So by using a declarative approach and a little XSLT on the client we were able to quickly choose between using a Flex DataGrid or a Nitobi Ajax Grid to display our tabular data in!

Really the most interesting part is the MXML deserialization stuff. The only contents of the Flex application are two functions for performing the deserialization. I have listed the main part of the code that takes an XML document of an MXML DataGrid declaration and actually instantiates a DataGrid according to that declaration. It’s pretty quick and dirty but at least gets the right thing out! Essentially it just looks at each XML element and creates an Object out of it and sets all the properties on it from the XML element attributes and then recurses through the child elements doing the same. There are some special attributes though like datasources that need a little more care.

public function initGrid(html) {
  // setup a tagname to datatype hash - maybe this already exists somewhere
  controls['DataGrid'] = ‘mx.controls.DataGrid’;
  controls['ArrayCollection'] = ‘mx.collections.ArrayCollection’;
  controls['Object'] = ‘Object’;
  controls['columns'] = ‘Array’;
  controls['DataGridColumn'] = ‘mx.controls.dataGridClasses.DataGridColumn’;

  // load the HTML into XML DOM
  var mxml:XML = new XML(’<root>’+html+’</root>’);

  parseXml(AjaxBox, mxml);

public function parseXml(parent, mxml) {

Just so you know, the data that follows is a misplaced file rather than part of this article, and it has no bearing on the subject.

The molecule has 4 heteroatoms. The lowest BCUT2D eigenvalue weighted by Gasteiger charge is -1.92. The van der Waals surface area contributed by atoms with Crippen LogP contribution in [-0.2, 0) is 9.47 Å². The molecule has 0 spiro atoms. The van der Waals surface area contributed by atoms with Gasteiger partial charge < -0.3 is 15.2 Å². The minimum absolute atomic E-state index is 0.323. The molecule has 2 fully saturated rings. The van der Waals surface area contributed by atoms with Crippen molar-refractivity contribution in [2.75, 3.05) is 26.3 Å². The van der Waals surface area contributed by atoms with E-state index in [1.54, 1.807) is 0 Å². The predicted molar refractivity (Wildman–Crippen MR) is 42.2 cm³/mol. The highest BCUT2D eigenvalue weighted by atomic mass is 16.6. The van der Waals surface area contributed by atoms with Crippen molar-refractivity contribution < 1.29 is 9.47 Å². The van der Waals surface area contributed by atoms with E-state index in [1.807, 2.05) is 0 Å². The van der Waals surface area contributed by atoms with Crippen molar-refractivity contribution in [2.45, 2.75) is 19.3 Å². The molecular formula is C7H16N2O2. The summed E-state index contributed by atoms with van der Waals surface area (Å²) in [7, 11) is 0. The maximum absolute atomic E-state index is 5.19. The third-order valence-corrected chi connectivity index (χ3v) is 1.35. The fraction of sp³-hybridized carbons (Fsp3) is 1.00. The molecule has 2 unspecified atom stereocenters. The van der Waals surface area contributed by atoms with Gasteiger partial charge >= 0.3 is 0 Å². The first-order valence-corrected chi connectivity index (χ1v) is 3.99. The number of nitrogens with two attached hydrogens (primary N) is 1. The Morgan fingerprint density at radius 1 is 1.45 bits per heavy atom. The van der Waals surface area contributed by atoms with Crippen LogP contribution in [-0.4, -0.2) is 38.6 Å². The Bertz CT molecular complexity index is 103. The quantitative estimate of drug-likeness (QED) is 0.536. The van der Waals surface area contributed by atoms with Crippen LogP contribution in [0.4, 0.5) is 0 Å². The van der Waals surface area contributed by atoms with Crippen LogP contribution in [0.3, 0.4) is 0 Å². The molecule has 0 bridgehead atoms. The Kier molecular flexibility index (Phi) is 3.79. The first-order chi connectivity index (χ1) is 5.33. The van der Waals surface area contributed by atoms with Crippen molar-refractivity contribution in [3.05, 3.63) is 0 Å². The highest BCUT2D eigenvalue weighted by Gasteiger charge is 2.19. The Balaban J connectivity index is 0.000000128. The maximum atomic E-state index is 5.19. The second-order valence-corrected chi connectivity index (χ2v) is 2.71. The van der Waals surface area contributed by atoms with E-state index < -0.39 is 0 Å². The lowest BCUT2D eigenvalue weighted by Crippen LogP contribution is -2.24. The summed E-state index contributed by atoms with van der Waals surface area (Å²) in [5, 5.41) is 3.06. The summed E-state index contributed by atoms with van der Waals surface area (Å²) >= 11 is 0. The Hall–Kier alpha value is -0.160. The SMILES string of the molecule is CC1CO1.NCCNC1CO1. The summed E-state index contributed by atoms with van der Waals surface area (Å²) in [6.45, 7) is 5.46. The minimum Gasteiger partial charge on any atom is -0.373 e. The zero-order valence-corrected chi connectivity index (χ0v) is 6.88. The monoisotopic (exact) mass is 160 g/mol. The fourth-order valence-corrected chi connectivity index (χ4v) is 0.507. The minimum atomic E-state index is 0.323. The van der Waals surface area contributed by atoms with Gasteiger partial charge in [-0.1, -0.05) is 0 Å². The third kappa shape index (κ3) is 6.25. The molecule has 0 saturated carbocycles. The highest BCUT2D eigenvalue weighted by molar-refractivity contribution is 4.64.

var item:String;
  // get all the elements in our XML doc - this should of course walk the xml tree recursively
  var itemList:XMLList = mxml.elements(’*');

  for (item in itemList) {
    // get the tag name of the XML node
    var tagName:String = itemList[item].localName();

    // get the class by using getDefinitionByName() method
    var ClassReference:Class = Class(getDefinitionByName(controls[tagName]));

    // create an instance of the class
    var myObject:Object = new ClassReference();

    // get all the attributes and set the properties
    var attrList:XMLList = XML(itemList[item]).attributes();
    for (var attr:String in attrList) {
      myObject[attrList[attr].localName()] = attrList[attr].toString();

    // now parse the children of this node
    parseXml(myObject, itemList[item]);

    if (parent.hasOwnProperty(tagName)) {
      parent[tagName] = myObject;
    } else if (parent.hasOwnProperty(”length”)) {
      if (parent.hasOwnProperty(”source”)) {
      } else {
    } else if (parent.hasOwnProperty(”dataProvider”) && tagName == “ArrayCollection”) {
      // This means we need to create a datasource for the Grid
      parent.dataProvider = myObject;
    } else {


* Messenger Bag Reviews

Posted on July 1st, 2007 by Dave Johnson. Filed under Uncategorized.

What an odd coincidence. I was going through my RSS feeds today and found that Web Worker Daily posted a link to the messenger bag review page that I was using just recently when looking to purchase a new messenger bag. I personally went for a Chrome bag. Most people seem to like Bailey Works, RELoad and Chrome.